Alizadeh et al.(2014)  study on 42 women found that when we eat a low-calorie diet enriched with 1 cup of legumes per day for 6 weeks drastically decreased waist circumference and triglyceride and blood pressure levels, juxtaposed with a control group. Three studies(Esmaillzadeh and Azadbakht, 2012; Hosseinpour-Niazi  et al. 2015; Golia et al. 2014) found that frequent consumption of legumes is linked to lower markers of inflammation, and therefore reduces your risk of heart disease. In conclusion, akara consumption presents with many health benefits.


Prof. Nyarkotey has strict sourcing guidelines and relies on peer-reviewed studies, academic research institutions, and medical associations to justify his write-ups.  My articles are for educational purposes and do not serve as Medical advice for Treatment. I aim to educate the public about evidence-based scientific Naturopathic Therapies.

The writer is a Professor of Naturopathic Healthcare, a Medical Journalist, and a science writer. President, Nyarkotey University College of Holistic Medicine & Technology (NUCHMT)/African Naturopathic Foundation, Ashaiman, Ghana. Currently BL Candidate at the Gambia Law School, Banjul. E. mail: + 2207452652(for more information)


Significado do acarajé no candomblé” (in Portuguese). Brasília, Brazil: Instituto do Patrimônio Histórico e Artístico Nacional (Iphan). 2014. Archived from the original on 2019-01-01. Retrieved 2016-10-01.
Jagun, Márcio de (2015). Orí: a cabeça como divindade, história, cultura, filosofia e religiosidade africana. Rio de Janeiro: Litteris. p. 221. ISBN 9788537402573.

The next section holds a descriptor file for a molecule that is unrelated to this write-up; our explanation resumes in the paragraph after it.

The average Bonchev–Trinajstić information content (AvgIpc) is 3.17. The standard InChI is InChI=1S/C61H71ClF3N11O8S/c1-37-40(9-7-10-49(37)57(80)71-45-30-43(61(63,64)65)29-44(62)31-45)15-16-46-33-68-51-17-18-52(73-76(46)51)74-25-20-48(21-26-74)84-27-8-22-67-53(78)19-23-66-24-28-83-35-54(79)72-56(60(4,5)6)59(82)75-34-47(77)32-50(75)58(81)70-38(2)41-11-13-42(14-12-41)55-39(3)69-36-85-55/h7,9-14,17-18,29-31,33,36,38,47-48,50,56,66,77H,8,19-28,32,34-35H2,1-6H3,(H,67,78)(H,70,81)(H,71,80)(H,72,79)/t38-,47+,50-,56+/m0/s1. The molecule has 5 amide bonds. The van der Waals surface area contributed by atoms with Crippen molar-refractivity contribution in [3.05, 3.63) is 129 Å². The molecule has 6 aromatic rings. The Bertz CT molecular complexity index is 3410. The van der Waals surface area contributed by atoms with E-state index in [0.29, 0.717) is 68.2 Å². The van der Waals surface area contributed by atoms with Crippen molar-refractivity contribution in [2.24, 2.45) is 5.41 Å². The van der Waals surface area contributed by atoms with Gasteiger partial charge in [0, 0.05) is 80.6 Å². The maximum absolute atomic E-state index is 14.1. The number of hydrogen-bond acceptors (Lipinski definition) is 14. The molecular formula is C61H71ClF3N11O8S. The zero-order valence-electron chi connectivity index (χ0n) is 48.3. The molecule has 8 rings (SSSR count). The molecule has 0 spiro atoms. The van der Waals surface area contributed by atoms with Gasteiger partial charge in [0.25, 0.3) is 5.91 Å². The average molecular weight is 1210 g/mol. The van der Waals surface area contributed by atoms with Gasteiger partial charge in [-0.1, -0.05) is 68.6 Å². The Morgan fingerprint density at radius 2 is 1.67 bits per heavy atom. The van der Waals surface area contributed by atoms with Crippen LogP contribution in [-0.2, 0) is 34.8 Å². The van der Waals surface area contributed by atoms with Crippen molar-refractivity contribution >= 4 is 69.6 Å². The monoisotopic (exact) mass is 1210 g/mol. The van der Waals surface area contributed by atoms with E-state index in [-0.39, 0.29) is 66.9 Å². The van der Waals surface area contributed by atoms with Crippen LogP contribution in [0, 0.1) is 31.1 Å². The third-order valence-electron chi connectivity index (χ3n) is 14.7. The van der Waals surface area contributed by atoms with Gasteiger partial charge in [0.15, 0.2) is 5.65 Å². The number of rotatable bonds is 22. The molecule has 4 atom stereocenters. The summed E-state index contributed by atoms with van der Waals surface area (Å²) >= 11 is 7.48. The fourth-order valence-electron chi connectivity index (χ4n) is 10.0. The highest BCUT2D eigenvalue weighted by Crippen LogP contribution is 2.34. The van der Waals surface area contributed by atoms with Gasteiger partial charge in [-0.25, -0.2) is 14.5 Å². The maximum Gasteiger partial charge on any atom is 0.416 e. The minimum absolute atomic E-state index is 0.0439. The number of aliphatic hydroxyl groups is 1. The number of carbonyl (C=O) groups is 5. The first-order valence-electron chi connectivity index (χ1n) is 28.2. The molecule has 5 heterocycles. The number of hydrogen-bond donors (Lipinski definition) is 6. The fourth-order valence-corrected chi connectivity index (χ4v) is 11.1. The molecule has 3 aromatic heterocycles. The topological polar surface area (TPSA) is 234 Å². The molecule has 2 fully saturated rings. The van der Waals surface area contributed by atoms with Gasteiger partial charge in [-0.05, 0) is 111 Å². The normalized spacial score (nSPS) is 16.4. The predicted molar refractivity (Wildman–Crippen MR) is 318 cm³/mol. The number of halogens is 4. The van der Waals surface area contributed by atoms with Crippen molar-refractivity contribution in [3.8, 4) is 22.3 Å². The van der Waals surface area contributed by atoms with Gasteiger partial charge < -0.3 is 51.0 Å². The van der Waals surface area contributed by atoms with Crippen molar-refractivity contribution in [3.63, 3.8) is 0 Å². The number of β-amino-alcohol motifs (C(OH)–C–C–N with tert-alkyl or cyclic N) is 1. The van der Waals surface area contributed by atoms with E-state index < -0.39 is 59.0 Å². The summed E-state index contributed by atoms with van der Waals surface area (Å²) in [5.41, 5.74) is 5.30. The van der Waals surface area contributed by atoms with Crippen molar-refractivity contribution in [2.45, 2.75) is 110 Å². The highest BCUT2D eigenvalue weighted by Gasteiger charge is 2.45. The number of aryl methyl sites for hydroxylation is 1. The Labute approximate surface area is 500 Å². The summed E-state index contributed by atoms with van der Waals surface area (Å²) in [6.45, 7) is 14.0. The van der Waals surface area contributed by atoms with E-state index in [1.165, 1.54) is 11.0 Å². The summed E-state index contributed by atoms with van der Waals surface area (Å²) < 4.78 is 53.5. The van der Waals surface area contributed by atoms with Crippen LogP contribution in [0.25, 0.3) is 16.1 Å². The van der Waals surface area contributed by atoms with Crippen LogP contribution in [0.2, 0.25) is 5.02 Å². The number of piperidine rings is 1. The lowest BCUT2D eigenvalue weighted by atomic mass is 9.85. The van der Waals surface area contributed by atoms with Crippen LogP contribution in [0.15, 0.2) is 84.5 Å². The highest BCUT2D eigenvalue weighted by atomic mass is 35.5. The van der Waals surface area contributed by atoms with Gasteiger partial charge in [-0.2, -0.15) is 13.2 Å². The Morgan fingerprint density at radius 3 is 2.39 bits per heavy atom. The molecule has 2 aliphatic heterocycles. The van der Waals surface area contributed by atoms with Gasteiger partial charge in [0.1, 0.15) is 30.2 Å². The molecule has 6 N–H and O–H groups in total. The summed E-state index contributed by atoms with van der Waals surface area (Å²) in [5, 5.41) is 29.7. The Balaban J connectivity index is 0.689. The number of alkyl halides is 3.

Jagun, Marcio de (2017). Yorùbá: vocabulário temático do candomblé (in Portuguese). Rio de Janeiro, RJ: Litteris Editora UERJ, Universidade do Estado do Rio de Janeiro. p. 64. ISBN 9788537403181
Almeida, Deusdélia T.; Greiner, Ralf; Furtunado, Dalva M. N.; Trigueiro, Ivaldo N. S.; Araújo, Maria da Purificação N. (2008-01-24). “Content of some antinutritional factors in bean cultivars frequently consumed in Brazil: Antinutrients in beans”. International Journal of Food Science & Technology. 43 (2): 243–249. doi:10.1111/j.1365-2621.2006.01426.x.
 Carvalho, Ana Fontenele Urano; de Sousa, Nathanna Mateus; Farias, Davi Felipe; da Rocha-Bezerra, Lady Clarissa Brito; da Silva, Renata Maria Pereira; Viana, Martônio Ponte; Gouveia, Sandro Thomaz; Sampaio, Silvana Saker; de Sousa, Marcia Barbosa; de Lima, Glauber Pacelli Gomes; de Morais, Selene Maia (2012-05-01). “Nutritional ranking of 30 Brazilian genotypes of cowpeas including determination of antioxidant capacity and vitamins”. Journal of Food Composition and Analysis. 26 (1): 81–88. doi:10.1016/j.jfca.2012.01.005. ISSN 0889-1575.